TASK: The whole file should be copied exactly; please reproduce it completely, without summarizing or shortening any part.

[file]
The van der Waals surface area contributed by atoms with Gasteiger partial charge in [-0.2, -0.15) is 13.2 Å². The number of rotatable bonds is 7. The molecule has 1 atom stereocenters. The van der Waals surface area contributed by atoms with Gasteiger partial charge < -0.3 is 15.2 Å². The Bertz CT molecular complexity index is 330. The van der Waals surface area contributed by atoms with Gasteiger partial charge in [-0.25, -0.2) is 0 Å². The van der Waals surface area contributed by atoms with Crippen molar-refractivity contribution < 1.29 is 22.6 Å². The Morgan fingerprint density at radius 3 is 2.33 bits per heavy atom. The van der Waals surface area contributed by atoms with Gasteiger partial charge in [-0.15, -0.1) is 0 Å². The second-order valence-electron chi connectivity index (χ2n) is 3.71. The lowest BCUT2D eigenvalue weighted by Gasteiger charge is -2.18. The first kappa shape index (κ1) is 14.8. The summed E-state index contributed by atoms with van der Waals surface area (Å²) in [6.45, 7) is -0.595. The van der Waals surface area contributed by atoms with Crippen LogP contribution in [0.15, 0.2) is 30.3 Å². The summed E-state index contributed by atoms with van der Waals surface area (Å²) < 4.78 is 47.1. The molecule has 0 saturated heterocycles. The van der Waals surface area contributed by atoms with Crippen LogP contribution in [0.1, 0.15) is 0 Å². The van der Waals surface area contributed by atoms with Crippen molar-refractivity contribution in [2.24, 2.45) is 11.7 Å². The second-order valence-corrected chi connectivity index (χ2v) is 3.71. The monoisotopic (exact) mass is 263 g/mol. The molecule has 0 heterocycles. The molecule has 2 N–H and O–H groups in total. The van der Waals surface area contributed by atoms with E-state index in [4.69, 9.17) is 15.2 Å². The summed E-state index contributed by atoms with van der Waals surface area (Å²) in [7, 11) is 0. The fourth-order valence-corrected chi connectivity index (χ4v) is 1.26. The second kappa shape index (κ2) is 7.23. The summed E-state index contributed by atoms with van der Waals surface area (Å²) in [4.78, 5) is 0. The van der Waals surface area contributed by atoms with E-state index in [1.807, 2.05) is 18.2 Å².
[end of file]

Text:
The van der Waals surface area contributed by atoms with Gasteiger partial charge in [-0.2, -0.15) is 13.2 Å². The number of rotatable bonds is 7. The molecule has 1 atom stereocenters. The van der Waals surface area contributed by atoms with Gasteiger partial charge < -0.3 is 15.2 Å². The Bertz CT molecular complexity index is 330. The van der Waals surface area contributed by atoms with Gasteiger partial charge in [-0.25, -0.2) is 0 Å². The van der Waals surface area contributed by atoms with Crippen molar-refractivity contribution < 1.29 is 22.6 Å². The Morgan fingerprint density at radius 3 is 2.33 bits per heavy atom. The van der Waals surface area contributed by atoms with Gasteiger partial charge in [-0.15, -0.1) is 0 Å². The second-order valence-electron chi connectivity index (χ2n) is 3.71. The lowest BCUT2D eigenvalue weighted by Gasteiger charge is -2.18. The first kappa shape index (κ1) is 14.8. The summed E-state index contributed by atoms with van der Waals surface area (Å²) in [6.45, 7) is -0.595. The van der Waals surface area contributed by atoms with Crippen LogP contribution in [0.15, 0.2) is 30.3 Å². The summed E-state index contributed by atoms with van der Waals surface area (Å²) < 4.78 is 47.1. The molecule has 0 saturated heterocycles. The van der Waals surface area contributed by atoms with Crippen LogP contribution in [0.1, 0.15) is 0 Å². The van der Waals surface area contributed by atoms with Crippen molar-refractivity contribution in [2.24, 2.45) is 11.7 Å². The second-order valence-corrected chi connectivity index (χ2v) is 3.71. The monoisotopic (exact) mass is 263 g/mol. The molecule has 0 heterocycles. The molecule has 2 N–H and O–H groups in total. The van der Waals surface area contributed by atoms with E-state index in [4.69, 9.17) is 15.2 Å². The summed E-state index contributed by atoms with van der Waals surface area (Å²) in [7, 11) is 0. The fourth-order valence-corrected chi connectivity index (χ4v) is 1.26. The second kappa shape index (κ2) is 7.23. The summed E-state index contributed by atoms with van der Waals surface area (Å²) in [4.78, 5) is 0. The van der Waals surface area contributed by atoms with E-state index in [1.807, 2.05) is 18.2 Å².